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Law Of Conservation of Uncertainty (Part 2)

Published 5/31/2017

In today's episode, we talk about a principle of project planning that you can use to help deal with uncertainty.

Today's episode is sponsored by Fuse! Build native iOS and Android apps with less code and better collaboration. Head over to spec.fm/fuse to learn more today!

Transcript (Generated by OpenAI Whisper)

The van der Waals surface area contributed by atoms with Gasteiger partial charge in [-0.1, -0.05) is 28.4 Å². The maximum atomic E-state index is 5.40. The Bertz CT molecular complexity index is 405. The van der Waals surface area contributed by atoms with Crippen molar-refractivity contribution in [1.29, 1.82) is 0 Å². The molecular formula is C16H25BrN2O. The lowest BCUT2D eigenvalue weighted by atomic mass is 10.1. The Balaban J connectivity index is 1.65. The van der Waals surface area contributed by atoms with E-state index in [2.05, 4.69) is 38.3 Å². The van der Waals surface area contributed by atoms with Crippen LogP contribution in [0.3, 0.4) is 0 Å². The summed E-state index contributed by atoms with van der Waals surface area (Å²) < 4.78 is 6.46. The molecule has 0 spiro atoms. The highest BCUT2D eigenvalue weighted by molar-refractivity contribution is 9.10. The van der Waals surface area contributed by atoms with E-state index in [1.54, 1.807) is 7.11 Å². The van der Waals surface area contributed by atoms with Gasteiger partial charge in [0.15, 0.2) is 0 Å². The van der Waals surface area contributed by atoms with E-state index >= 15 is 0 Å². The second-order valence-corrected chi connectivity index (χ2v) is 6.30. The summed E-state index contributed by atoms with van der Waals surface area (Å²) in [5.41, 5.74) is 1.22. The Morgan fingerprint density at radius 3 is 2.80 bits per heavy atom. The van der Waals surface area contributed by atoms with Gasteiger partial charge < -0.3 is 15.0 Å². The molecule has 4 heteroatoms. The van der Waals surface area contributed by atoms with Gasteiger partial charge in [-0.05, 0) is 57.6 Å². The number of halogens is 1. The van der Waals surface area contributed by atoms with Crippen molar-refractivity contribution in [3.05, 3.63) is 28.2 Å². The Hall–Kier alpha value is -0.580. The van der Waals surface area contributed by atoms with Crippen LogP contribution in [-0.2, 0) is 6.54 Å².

I'm sure you're going to be able to find a way to get to know the world. Uncertainty exists all around us. We established this in our last episode, but how can we embrace it rather than fighting it? That's what we're going to talk about in today's episode. My name is Jonathan Cutrell. You're listening to Developer Tea. My goal on this show is to coach you through the hardest parts of your career to provide you with information, insights, inspiration, conversations with people in this industry, as well as other industries, all kinds of conversations that we've had on this show, all in hopes of helping you become the great developer that you want to be. I've said it on a few episodes now, and I'm going to continue saying it, if you don't want to become a better developer than you are today, then you probably have no business listening to this show. My goal is for you to walk away from listening to this, challenged and optimistic, charged up, ready to take an action step today that will make you a better developer. We can take a very simple step each and every day to become better at what we do. Sometimes those steps are extremely practical. Sometimes they mean setting up your environment in a new way. But sometimes they're not super practical, instead they're much more academic or perhaps theoretical. Mindset shifts, ways of thinking, ways of changing your thought patterns, ways of changing the way you view the world around you. That's kind of what we're talking about in today's episode. We're talking about uncertainty. In the last episode, we established this idea of the law of conservation of uncertainty. What does that mean? Well, it basically means that for any given project, really for anything that you do in your life, a level of uncertainty exists. There are so many variables that go into any given decision. And so if we act like that uncertainty doesn't exist, then really all we're doing is shifting it to a different place. But in the last episode, we also established the fact that humans are lost averse. This shouldn't come as a surprise. There's tons of research already out there on the subject. But because of our loss of version, we seek certainty. We want to be as safe as possible with our bets. This goes for our money and it goes for everything else that we do. Full certainty puts those decisions into a different category. The things that we can be fully certain about. As developers, these things are few and far between. It's not bad news. And that's what we're talking about today. How to embrace this uncertainty? Very often, we try to sell certainty. This is such a common business practice. We want to sell a given product with all the features that you want for a fixed price. And with it, a fixed timeline. All of these things mitigating uncertainty. And ultimately viewing uncertainty as the enemy. But perhaps there's another way to do this. Perhaps we can embrace uncertainty. And instead of selling certainty, we sell change. Change is progressive. Change is adaptive. If we sell change as a valuable aspect of what we do, we get a chance to create a scenario where adapting to a new market is easy. Where adapting to a new staffing situation becomes second nature. If we focus instead of focusing on mitigating risk and mitigating uncertainty, if instead we can focus on value and delivering value in a changing environment, then uncertainty becomes embraced. Uncertainty provides us an opportunity to use what we've prepared for. Change. This is what we're going to talk about in today's episode. Some very specific examples of when you can use this methodology, this thinking, this way of viewing certainty. Really, it's a way of thinking about the world. We're going to talk about that in today's episode. But first, I want to talk about today's sponsor, Fuse. Fuse is changing the way app development is done. If you've ever worked on game development and you've used something called Unity, then you know a little bit about what Fuse does. Fuse is available on Mac and it's available on Windows. And it provides you a brand new environment for doing app development. Writing less code and focusing on the product, 100% of the time. This is what Fuse allows you to do. If you're an app developer, I want you to think about this. How long have you been doing things the same way? Virtually for your whole career and for decades in this industry, app development has been done effectively the same way. And this is what Fuse is trying to change. Go and check out what Fuse has to offer for you app developers. By the way, it compiles to real native code and you can create iOS and Android applications using Fuse. All in one easy to set a package. Go and check it out spec.fm slash Fuse. That's spec.fm slash Fuse. Thank you again to Fuse for sponsoring today's episode of Developer Tea. So we're going to talk about some specific scenarios where embracing change is more valuable than trying to mitigate uncertainty. Embracing uncertainty when that can be a valuable thing. One of those scenarios for you as developers who are very young in your career is when you're looking for a job. If you walk in to your first interview and you have a list of, let's say, seven or eight skills that you've put on your resume and you discuss these skills with your potential employer. Let's say that that employer wants you to work with skills that are outside of your current skill set. The developer who embraces uncertainty is open to changing their skill set. The developer who embraces uncertainty is open to using new tool sets. They're open to the possibility that they made a bad choice yesterday. They're open to the idea that learning new things is just as valuable as practicing old things. Now, of course, we talked on the show about managing your tech portfolio or your skill portfolio. And that still holds true. I don't want you to be jumping between tech every day or every week or even every month for that matter. And certainly develop your skill sets in one area. But once you get a chance to work with a company and the opportunity hinges entirely on whether or not you're willing to try out a new programming language or perhaps a new framework. If you are of a fixed mindset and if you are trying to mitigate uncertainty, if you don't want to change and progress, then you may end up not getting that job. That is a detrimental situation to be in very often. Because you will find in most scenarios when you're either changing jobs or you're getting your very first job in the industry that you will need to learn new things. Very few people would disagree that having an adaptive mindset, having a dynamic and progressive mindset when you are coming onto a new team, that would be a bad thing. Talk to any hiring manager, any development manager, and they will tell you that learning is a priority and being able to adapt to new environments, adapt to new frameworks or new methodologies, that is incredibly important. So that's an obvious scenario where embracing uncertainty is important for you when you're on the job search. If you only hold yourself into specific jobs that are only looking for your skill set, and they don't require you to change, then you're basically cutting possibilities. This is extremely important to understand because the same system of thinking should apply to the way we conduct our projects. So what does it look like to embrace uncertainty in a project environment? Really, what it comes down to is what you are committing to. Let me walk this out for you. What you are committing to as a developer and as a company of developers, and hopefully some of you who are crafting your sales presentations and who are crafting development services contracts, client services contracts, hopefully this will hit home. If you craft your contract so that you are committing to a feature set, or you're committing to a specific deliverable that is far out into the future, then you're basically guessing what you're eating for dinner in two weeks. Think about that for a second. We did this thought experiment already. You don't know what you're going to have for dinner in two weeks. It's nearly impossible to forecast things that are uncertain. When we commit to specific deliverables that are far out into the future, and extremely difficult to determine and have a lot of uncertainty around them, then we're very often limiting our ability to change. This is an extremely negative aspect of these kinds of commitments. Instead of committing, here's the kicker. Instead of committing to a specific deliverable that is far off into the future, commit to a direction, commit to quality, commit to the most valuable things, and finally commit to clarity, direction, quality, value, and clarity. If you can commit to these four things, then the actual deliverable in the end will have dynamically shifted along the way as requirements change, as the environment changes, as people's minds change, as tastes changes, as the market changes, all of the things surrounding the project change, and allowing the project to change also increases the value of that project. I want you to write this out. Write this out for your next project. Direction, quality, value, and clarity. Direction, quality, value, clarity. Committing to these four things and building iteratively, in other words, building the next most valuable thing, and doing it in the direction that has been discussed, being extremely clear with the person that you're working with, with your clients, and never compromising on quality. All of these things create a situation where change is invited, uncertainty is embraced rather than mitigated. Hopefully, this has been a challenging discussion for you, and hopefully, you understand that this commitment creates a better product in the end, because we can't eliminate uncertainty. We can only move it around, shift it, change the responsibility for that uncertainty. We can sell certainty by owning the responsibility of dealing with the fallout of uncertainty, but we cannot eliminate uncertainty altogether. We can only make good guesses. Thank you so much for listening to today's episode of Developer Tea. Thank you again to today's sponsor, Fuse. Fuse is allowing you to do away with the old way of building iOS and Android apps, and it does it all in one convenient package that's available for Mac OS, as well as Windows. Go and check it out, spec.fm slash fuse. Thank you so much for listening to today's episode of Developer Tea. If you don't want to miss out on future conversations on things like uncertainty and other things that are going to impact your career and help you become the great developer that you want to be. Go and subscribe and whatever podcasting app you use. Thank you so much for listening and until next time, enjoy your tea.